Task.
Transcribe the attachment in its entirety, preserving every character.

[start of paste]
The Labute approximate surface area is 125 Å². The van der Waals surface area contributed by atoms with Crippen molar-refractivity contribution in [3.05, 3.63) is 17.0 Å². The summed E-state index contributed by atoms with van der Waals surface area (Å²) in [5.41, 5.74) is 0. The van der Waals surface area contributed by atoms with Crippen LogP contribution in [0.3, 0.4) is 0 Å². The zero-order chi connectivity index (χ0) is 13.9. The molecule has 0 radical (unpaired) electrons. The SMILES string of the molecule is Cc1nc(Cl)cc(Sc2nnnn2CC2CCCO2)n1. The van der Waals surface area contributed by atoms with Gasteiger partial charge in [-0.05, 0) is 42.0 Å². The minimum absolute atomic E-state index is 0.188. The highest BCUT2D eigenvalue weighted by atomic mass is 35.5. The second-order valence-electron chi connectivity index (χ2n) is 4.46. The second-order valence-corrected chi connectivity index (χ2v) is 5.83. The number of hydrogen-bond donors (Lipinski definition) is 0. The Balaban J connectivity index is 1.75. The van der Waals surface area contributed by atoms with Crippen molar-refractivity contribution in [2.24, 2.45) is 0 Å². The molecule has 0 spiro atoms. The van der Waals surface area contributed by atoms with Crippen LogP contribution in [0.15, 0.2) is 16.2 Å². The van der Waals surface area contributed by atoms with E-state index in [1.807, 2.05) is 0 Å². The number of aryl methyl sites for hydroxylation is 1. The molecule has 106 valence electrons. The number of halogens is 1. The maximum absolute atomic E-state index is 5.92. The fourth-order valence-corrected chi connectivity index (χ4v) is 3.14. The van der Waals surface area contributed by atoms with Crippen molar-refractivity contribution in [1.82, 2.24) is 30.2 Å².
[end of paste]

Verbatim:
The Labute approximate surface area is 125 Å². The van der Waals surface area contributed by atoms with Crippen molar-refractivity contribution in [3.05, 3.63) is 17.0 Å². The summed E-state index contributed by atoms with van der Waals surface area (Å²) in [5.41, 5.74) is 0. The van der Waals surface area contributed by atoms with Crippen LogP contribution in [0.3, 0.4) is 0 Å². The zero-order chi connectivity index (χ0) is 13.9. The molecule has 0 radical (unpaired) electrons. The SMILES string of the molecule is Cc1nc(Cl)cc(Sc2nnnn2CC2CCCO2)n1. The van der Waals surface area contributed by atoms with Gasteiger partial charge in [-0.05, 0) is 42.0 Å². The minimum absolute atomic E-state index is 0.188. The highest BCUT2D eigenvalue weighted by atomic mass is 35.5. The second-order valence-electron chi connectivity index (χ2n) is 4.46. The second-order valence-corrected chi connectivity index (χ2v) is 5.83. The number of hydrogen-bond donors (Lipinski definition) is 0. The Balaban J connectivity index is 1.75. The van der Waals surface area contributed by atoms with Crippen molar-refractivity contribution in [2.24, 2.45) is 0 Å². The molecule has 0 spiro atoms. The van der Waals surface area contributed by atoms with Crippen LogP contribution in [0.15, 0.2) is 16.2 Å². The van der Waals surface area contributed by atoms with E-state index in [1.807, 2.05) is 0 Å². The number of aryl methyl sites for hydroxylation is 1. The molecule has 106 valence electrons. The number of halogens is 1. The maximum absolute atomic E-state index is 5.92. The fourth-order valence-corrected chi connectivity index (χ4v) is 3.14. The van der Waals surface area contributed by atoms with Crippen molar-refractivity contribution in [1.82, 2.24) is 30.2 Å².